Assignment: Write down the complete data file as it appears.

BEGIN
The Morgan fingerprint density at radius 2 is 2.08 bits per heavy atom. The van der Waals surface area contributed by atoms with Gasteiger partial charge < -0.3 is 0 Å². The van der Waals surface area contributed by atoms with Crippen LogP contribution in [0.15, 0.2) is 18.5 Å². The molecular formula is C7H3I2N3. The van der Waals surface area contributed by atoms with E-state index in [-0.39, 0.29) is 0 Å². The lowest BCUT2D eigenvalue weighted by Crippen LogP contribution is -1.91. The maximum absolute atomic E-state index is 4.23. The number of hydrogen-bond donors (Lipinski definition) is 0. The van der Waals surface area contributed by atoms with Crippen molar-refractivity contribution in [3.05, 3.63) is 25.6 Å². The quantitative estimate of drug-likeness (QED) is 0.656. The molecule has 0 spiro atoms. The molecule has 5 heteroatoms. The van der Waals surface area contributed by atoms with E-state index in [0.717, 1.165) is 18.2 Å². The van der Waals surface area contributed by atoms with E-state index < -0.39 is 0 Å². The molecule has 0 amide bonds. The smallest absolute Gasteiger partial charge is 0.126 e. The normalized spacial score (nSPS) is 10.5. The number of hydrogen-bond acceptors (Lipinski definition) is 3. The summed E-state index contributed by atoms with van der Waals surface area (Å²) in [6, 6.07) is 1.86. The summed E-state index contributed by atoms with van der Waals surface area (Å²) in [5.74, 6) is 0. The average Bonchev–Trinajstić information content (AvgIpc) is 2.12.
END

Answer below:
The Morgan fingerprint density at radius 2 is 2.08 bits per heavy atom. The van der Waals surface area contributed by atoms with Gasteiger partial charge < -0.3 is 0 Å². The van der Waals surface area contributed by atoms with Crippen LogP contribution in [0.15, 0.2) is 18.5 Å². The molecular formula is C7H3I2N3. The van der Waals surface area contributed by atoms with E-state index in [-0.39, 0.29) is 0 Å². The lowest BCUT2D eigenvalue weighted by Crippen LogP contribution is -1.91. The maximum absolute atomic E-state index is 4.23. The number of hydrogen-bond donors (Lipinski definition) is 0. The van der Waals surface area contributed by atoms with Crippen molar-refractivity contribution in [3.05, 3.63) is 25.6 Å². The quantitative estimate of drug-likeness (QED) is 0.656. The molecule has 0 spiro atoms. The molecule has 5 heteroatoms. The van der Waals surface area contributed by atoms with E-state index in [0.717, 1.165) is 18.2 Å². The van der Waals surface area contributed by atoms with E-state index < -0.39 is 0 Å². The molecule has 0 amide bonds. The smallest absolute Gasteiger partial charge is 0.126 e. The normalized spacial score (nSPS) is 10.5. The number of hydrogen-bond acceptors (Lipinski definition) is 3. The summed E-state index contributed by atoms with van der Waals surface area (Å²) in [6, 6.07) is 1.86. The summed E-state index contributed by atoms with van der Waals surface area (Å²) in [5.74, 6) is 0. The average Bonchev–Trinajstić information content (AvgIpc) is 2.12.